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Bringing in Warmth for the Colder Months Ahead

Updated: Sep 25, 2023

ice bubble on leaf cold weather

December 21st, marks the first day of winter, even though the chilly temps have already hit most of us, the 21st makes it official. So what does that mean for our bodies and their response?

Many will notice joints stiffening and muscles aching a bit, and vice versa. Moods tend to drop a bit, as well, as less vitamin D is being absorbed from the sun. So we need to be extra mindful of how and when we take the extra steps needed to combat and preempt these shifts. And these changes don't just affect us humans.

Mood disorders and depression see a big bump throughout the winter and many people suffer from SAD (seasonal affective disorder, as well) so finding our balance isn't just important physically, it's also pertinent mentally. Below are some helpful tips to keep the winter blues and aches at bay, so you can happily enjoy the change in the seasons. And not just from your bed watching Netflix.

soup broth warms you in cold months

Eat Hearty Seasonal Foods

Nourishing your body with healthy, seasonal foods is one of the best ways to combat the woes of winter and keep our moods and bodies running clean. Warm and spicy foods that bring an internal heat, not just to our taste buds, but to our organs, are particularly great for bringing that missing heat back to our health. Helping your furry best friend enjoy the winter months calls for a similar protocol to our own. Opt for uber-healthy, whole-food and nutrient-dense foods for your four legged friend during the winter months. Allow for lots of pent up energy by having healthy chewies on hand as well. This helps keep your pup mentally, as well as physically, stimulated. Read our blog on balancing the bowl for different temperatures here.

glass of water is healthy to drink

Drink Water

Just like the doctor will tell you to help fight the flu, water is essential in preventing the flu and cold that lingers around every corner. Adequate hydration helps keep your metabolism running smoothly, which in turn, keeps your body temperature up. So remember, 64-84 ounces of water DAILY. Don't skip the water and keep you and your pet's systems moving healthily.

Plenty of Rest

dog and human in hammock resting for health

Rest is a must during the shorter days of winter. Your body simply needs more rest to balance the extra energy used in staying warm. On the flip side, getting regular exercise also helps keep the body in tune. Take a brisk hike in the woods with your pup (let them decompress with a great sniff-heavy, roll in the snow walk) and see how rejuvenated both your bodies feel. That need for a nap that hits when you hit the warmth of your cozy home? Listen to it! Find a comfy throw and cozy yourself on the couch with your furries for a snooze. Your body will thank you with upped immunity and overall feeling of calm and concentration.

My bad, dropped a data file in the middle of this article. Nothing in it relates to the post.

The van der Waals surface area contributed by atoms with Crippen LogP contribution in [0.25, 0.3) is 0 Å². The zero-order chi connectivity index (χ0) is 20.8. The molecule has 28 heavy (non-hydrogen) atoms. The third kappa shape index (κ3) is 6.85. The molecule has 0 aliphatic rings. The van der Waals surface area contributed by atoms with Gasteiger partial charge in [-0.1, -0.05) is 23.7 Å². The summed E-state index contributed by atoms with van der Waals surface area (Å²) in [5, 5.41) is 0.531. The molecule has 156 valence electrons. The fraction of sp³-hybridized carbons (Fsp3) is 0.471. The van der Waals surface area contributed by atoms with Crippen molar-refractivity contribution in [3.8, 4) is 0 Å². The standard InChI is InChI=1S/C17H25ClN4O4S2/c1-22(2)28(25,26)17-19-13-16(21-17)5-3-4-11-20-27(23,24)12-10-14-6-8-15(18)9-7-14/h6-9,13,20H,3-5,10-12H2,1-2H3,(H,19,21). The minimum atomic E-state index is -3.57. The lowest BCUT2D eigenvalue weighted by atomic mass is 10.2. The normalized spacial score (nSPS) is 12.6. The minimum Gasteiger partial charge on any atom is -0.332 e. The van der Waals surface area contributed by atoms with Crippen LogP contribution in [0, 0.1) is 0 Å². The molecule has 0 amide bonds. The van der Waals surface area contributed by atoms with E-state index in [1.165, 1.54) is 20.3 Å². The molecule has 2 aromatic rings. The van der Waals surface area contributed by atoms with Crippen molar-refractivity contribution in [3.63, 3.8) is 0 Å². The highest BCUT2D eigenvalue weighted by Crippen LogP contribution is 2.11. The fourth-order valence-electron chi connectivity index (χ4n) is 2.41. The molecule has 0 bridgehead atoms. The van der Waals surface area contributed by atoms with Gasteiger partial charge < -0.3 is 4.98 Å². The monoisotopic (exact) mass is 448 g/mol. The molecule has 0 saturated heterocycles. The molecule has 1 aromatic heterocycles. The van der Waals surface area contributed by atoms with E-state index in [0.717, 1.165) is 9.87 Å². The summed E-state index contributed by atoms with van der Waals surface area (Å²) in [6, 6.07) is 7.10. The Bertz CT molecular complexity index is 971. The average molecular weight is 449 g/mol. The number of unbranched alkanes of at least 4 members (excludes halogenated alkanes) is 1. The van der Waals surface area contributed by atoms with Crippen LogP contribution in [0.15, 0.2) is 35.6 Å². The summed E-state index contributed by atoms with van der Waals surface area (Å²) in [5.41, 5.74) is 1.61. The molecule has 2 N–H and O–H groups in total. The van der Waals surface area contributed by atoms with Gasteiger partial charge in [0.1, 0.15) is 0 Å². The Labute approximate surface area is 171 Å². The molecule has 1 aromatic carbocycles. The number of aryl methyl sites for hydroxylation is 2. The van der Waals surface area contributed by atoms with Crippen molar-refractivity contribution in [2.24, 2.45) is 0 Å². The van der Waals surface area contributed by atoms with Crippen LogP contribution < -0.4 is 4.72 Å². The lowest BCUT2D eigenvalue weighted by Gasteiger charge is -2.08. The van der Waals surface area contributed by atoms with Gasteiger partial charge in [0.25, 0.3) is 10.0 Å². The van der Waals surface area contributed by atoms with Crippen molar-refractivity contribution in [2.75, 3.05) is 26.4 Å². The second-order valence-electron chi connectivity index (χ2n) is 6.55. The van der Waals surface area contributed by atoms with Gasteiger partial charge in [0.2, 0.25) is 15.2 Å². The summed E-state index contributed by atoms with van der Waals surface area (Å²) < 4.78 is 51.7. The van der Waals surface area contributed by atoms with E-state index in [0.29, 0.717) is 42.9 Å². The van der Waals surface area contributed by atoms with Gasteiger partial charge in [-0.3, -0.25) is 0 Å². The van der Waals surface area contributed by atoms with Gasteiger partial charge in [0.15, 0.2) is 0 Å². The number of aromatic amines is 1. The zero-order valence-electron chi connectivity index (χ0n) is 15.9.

Reflection on the Day

calming candle for relaxation and reflection

With the lack of sunshine among us, it can be very easy to err on the side of negative thinking and thoughts. The key is to not letting those thoughts become a habit or pattern. By allowing yourself some time everyday to focus on the day and its happenings, you'll allow yourself to decompress and sustain your emotional balance. Journaling, or even just simple meditation and purposeful thinking can lead to better rest and heightened emotional balance.

This is also another great place to help your pup gain focus and concentration with a snuffle mat or food game to stimulate their brains and enact their instinctual sniffing and scavenging mechanisms.

fog on a lake relaxing

Acupressure for Warmth

By stimulating the bodies various heat meridians, the ancient art of acupressure helps combat the falling temps and restore balance to our systems. Cold hands and feet, headaches, muscle aches can be alleviated by utilizing a few key acupressure points on the body. The same goes for our four legged best friends. Poll to Pastern offers comprehensive acupressure for pets (dogs, cats and horses) to help acclimate them to the shift in seasons and help their bodies adjust to the colder temps and shorter days of winter. Learn more about what we offer and how we help now.

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